Reblog: 7 Things NOT to Say to a Depressed Christian

Dear Lovelies,

I recently read a blog by Michael Patton over at Parchment and Pen (part of CredoHouse Ministries) and, with his permission, I’m reblogging because his words ring true and need to be heard not just by me but others as well.


Handling a Depressed Christian

As many of you know, I’ve been through the ringer of depression (more like a black hole). I had a major breakdown in March of 2010. It came out of nowhere and has been a periodic uninvited guest in my home ever since.

I sometimes joke with people that I can never be sure which “me” is going to wake up tomorrow. Will it be joyful me? (who I love). He’s the one who sees life positively and has no time for worry? Or will it be broken me (who I hate)? He can’t dwell on anything but the bad and sees no hope in life (and doesn’t even act like there’s a God)? I have stabilized a lot over the years and wake up six days a week as the joyful me.

This is one of those six days so I thought I would write some things about depression. I’ve accumulated a list of seven things depressed people (Christian’s especially) are told. They’re meant to help them out of their depression. I’ve had these things said to me. I’ve (unfortunately) said most (if not all) of them to others who were depressed. I often said the first one to my depressed sister who took her life. But these things are wrong.

Please Note: None of these things necessarily come from evil intentions. These come from people who sincerely want others to recover. However, they do come from the evil flesh that dwells in all of us: judgmentalism. I hope this becomes clear as you read.

1. “Just Snap Out of It”

I don’t know how many times I said this to my depressed sister before she took her life. “Just snap out of it, Angie.” From my perspective, I thought you could. I thought that being depressed or happy was an act of the will. If you just make the right decision, you can think your way out of it. But more often than not, depression is not an act of the will. It is an interplay between the mind and the brain that you can’t snap out of. Don’t you think that people who are depressed would “Just snap out of it” if it were that easy? Remember, they don’t want to be depressed. It is the worst torture that one can possibly imagine.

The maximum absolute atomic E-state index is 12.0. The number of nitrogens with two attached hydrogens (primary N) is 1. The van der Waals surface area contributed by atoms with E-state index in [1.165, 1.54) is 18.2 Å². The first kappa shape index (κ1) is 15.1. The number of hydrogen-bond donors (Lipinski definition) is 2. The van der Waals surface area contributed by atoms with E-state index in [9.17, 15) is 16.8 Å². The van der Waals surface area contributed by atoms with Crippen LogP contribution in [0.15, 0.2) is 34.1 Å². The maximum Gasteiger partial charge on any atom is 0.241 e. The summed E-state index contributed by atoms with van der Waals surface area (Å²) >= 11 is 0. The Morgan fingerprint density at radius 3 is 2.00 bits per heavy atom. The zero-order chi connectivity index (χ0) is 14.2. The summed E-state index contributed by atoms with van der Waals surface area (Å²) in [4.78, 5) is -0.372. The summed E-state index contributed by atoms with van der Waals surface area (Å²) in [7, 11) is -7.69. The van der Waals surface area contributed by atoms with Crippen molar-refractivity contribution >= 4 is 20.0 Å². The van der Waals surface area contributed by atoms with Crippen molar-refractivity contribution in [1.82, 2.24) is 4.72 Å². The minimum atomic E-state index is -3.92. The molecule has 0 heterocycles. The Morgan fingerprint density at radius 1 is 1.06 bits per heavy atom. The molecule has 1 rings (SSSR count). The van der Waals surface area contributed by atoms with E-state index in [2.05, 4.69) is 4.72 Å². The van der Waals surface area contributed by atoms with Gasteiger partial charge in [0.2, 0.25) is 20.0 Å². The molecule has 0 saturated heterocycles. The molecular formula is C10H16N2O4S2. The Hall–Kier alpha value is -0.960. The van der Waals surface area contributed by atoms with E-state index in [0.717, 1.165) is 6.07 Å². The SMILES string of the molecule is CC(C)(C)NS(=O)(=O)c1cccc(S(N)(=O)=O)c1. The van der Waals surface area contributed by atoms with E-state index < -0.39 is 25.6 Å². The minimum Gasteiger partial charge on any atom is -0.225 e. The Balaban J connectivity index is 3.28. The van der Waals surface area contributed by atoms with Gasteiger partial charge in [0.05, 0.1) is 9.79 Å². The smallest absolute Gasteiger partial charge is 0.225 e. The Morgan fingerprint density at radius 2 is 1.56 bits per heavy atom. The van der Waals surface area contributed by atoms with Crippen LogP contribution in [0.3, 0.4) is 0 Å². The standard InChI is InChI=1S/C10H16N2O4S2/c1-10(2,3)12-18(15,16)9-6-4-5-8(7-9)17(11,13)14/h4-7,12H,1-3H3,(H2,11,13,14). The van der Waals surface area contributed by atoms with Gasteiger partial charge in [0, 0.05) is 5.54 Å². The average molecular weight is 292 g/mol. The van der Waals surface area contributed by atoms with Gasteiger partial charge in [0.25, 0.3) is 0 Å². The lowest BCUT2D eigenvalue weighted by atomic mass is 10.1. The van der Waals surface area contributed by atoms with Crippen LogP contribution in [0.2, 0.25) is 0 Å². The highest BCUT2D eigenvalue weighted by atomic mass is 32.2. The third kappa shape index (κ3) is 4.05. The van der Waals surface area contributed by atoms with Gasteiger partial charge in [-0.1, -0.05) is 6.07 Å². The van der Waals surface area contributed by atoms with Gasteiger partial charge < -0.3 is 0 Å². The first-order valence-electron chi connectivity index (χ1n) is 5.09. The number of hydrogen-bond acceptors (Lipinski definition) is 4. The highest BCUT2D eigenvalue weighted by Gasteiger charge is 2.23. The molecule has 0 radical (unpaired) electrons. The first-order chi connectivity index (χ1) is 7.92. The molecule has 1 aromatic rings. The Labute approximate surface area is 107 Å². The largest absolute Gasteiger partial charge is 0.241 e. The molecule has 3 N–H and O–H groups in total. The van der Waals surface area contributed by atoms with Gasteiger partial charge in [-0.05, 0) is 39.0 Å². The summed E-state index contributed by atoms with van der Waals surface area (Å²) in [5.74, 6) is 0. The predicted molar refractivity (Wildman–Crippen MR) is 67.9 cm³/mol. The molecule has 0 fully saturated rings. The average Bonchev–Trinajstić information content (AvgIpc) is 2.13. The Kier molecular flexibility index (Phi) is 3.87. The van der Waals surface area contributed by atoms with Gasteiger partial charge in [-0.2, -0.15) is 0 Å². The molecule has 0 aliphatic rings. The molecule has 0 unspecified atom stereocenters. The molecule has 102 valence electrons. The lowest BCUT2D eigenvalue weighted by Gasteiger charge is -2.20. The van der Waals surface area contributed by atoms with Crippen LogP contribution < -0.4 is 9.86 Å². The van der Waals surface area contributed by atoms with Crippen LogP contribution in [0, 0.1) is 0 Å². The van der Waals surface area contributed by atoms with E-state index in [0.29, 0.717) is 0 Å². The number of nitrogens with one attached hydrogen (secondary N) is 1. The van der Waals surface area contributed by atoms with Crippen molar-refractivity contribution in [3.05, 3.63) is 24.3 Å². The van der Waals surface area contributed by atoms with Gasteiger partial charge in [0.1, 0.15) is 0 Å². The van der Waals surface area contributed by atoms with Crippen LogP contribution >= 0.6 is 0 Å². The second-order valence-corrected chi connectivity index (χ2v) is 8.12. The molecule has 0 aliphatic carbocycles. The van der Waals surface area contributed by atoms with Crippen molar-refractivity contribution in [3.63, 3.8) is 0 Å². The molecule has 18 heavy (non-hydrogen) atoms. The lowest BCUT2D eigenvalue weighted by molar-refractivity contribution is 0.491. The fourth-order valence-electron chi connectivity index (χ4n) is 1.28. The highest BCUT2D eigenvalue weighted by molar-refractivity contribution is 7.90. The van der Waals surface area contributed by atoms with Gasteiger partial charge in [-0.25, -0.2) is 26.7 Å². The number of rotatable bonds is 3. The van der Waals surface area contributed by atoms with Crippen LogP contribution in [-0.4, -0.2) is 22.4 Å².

2. “Think Positively”

Again, this might seem right. Please realize that most of the time a depressed person can’t think positively. That’s why they’re depressed. If I were to tell you there’s a giant elephant in your room, would you believe me? What if I said that all you have to do is close your eyes and trust it to be true? You’d probably say, “I can’t!” Telling someone who’s depressed to “think positively” completely misses the problem. They can’t think positively any more than you can believe there’s an elephant in the room. They don’t want to think negatively. They just can’t stop.

3. “Confess Your Sins”

Trying to find a sin trigger in the life of the depressed is a hard proposition. There may be some evident sin in their lives that they need to deal with, but consider this:

1) Everyone Sins But Not Everyone’s Depressed

There is evil in everyone. According to Martin Luther, we’re all simul justus et peccator which is Latin for “at the same time just and sinners.” Additionally, according to the Gospel of John, we have to admit to sin in our lives:

If we say we have no sin, we deceive ourselves, and the truth is not in us. – 1 John 1:8 (ESV)